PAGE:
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Hero For A Day
We can be heroes!
Just for one day.
"Heroes" by David Bowie.

A stock plot that comes up pretty often in superhero stories. The hero has lost his/her powers! But wait, there's somebody else with suspiciously similar powers now, but they aren't near as effective and/or virtuous as the hero. Something bad happens, but the story ends with the hero getting the powers back somehow. In more detail, it follows this chart:

1) The hero loses the powers somehow. Maybe some Green Rocks sapped him/her of them. Maybe they lost their Amulet of Concentrated Awesome. Or maybe somebody stole the Powered Armor. One way or another, the hero is Brought Down to Normal.

2) Somebody else now has the same powers. Not similar powers, but exactly the same. It might be one of the (usually jealous) friends/fans of the hero, a civilian that randomly ended up with them, or one of the unextraordinary thugs the hero has defeated before.

3) The neophyte will now either choose to try to take the hero's place, use the powers for selfish reasons, or turn to villainy with the misguided belief that nothing can stop them now. Their effectiveness with the powers will be inversely proportional to their virtue level (i.e. if they want to replace the hero, they will be incompetent, but if they are a villain, they'll be at least as competent).

4) If the neophyte is not the villain of this story, then one of the villains in the hero's Rogues Gallery will start up a plan to defeat them (with the belief that it should prove ridiculously easy).

5) How this gets resolved is up in the air. Maybe the hero has to use a "prototype"/lesser version of whatever granted their powers (it will not put them anywhere near their original power level). Maybe they have to be a Badass Normal and resolve everything without superpowers. Maybe their sidekick (or a fellow, usually lesser hero) has to take care of the situation. Or maybe the hero will get the powers back somehow before the crisis is resolved.

6) Regardless, the story will end with the hero getting their powers back and the status quo will be restored. If an Aesop is given, it's to Never Be a Hero.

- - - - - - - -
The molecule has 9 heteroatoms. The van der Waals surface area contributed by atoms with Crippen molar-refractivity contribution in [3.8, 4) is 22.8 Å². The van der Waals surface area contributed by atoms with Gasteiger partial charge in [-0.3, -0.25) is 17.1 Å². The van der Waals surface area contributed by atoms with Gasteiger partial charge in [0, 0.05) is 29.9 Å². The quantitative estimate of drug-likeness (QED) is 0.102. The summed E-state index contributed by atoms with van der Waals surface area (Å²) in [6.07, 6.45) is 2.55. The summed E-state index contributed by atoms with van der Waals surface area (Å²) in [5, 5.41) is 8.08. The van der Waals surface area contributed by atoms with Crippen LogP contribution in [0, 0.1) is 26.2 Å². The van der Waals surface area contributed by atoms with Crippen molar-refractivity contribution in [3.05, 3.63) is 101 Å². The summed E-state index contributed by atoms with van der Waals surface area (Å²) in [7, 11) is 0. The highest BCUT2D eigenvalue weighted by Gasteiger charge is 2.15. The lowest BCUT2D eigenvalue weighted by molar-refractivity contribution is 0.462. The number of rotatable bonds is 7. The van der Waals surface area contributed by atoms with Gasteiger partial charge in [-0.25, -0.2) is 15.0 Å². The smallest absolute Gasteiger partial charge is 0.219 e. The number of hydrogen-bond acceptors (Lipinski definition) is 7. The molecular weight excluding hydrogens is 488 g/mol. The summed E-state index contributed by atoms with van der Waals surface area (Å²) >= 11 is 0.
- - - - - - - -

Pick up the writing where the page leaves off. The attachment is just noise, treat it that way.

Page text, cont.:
This story is common to the point where now, it gets subverted a lot more often than used straight (for example, it might make the neophyte way better than the hero in every way and have it be almost tragic to return to the status quo).

Examples:

  • Happens to Superman sickeningly often in all adaptions. Seriously, just browse SuperDickery for a while. Those are just the ones with the flimsiest premises, too.
  • One episode of Magical Project S had Sammy lose her baton, with it ending up in the hands of Haida. She uses it to become Funky Connie, carelessly and selfishly using her powers while just ignoring all the "mundane" crime around her. Her only act of "justice" being to repel a meteorite ("a job worthy of a magical girl"), with her otherwise using it to build herself a castle and brainwash Hiroto to adore her. After finding that she could only force Hiroto to love her alter-ego, she threw it away, with it embedding itself in Sammy's face.
  • The Buffy the Vampire Slayer episode "Superstar" followed this as one of the many elements, with Johnathan stealing Buffy's abilities as part of the reality altering spell.
  • In the first Iron Man 1 movie, the villain steals the power generator for Tony Stark's Powered Armor to run his own version of the suit, leaving Stark "powerless". To combat the villain, Stark resorts to the Flawed Prototype solution, and uses a sub-optimal power generator to charge his suit.
  • The movie "Bruce Almighty" uses this direct premise, with God granting all of His powers to Bruce for a week. The only things he cannot do are: influence free will or tell anyone he has those powers.

Her Code Name Was Mary SuePlotsHeroes Gone Fishing

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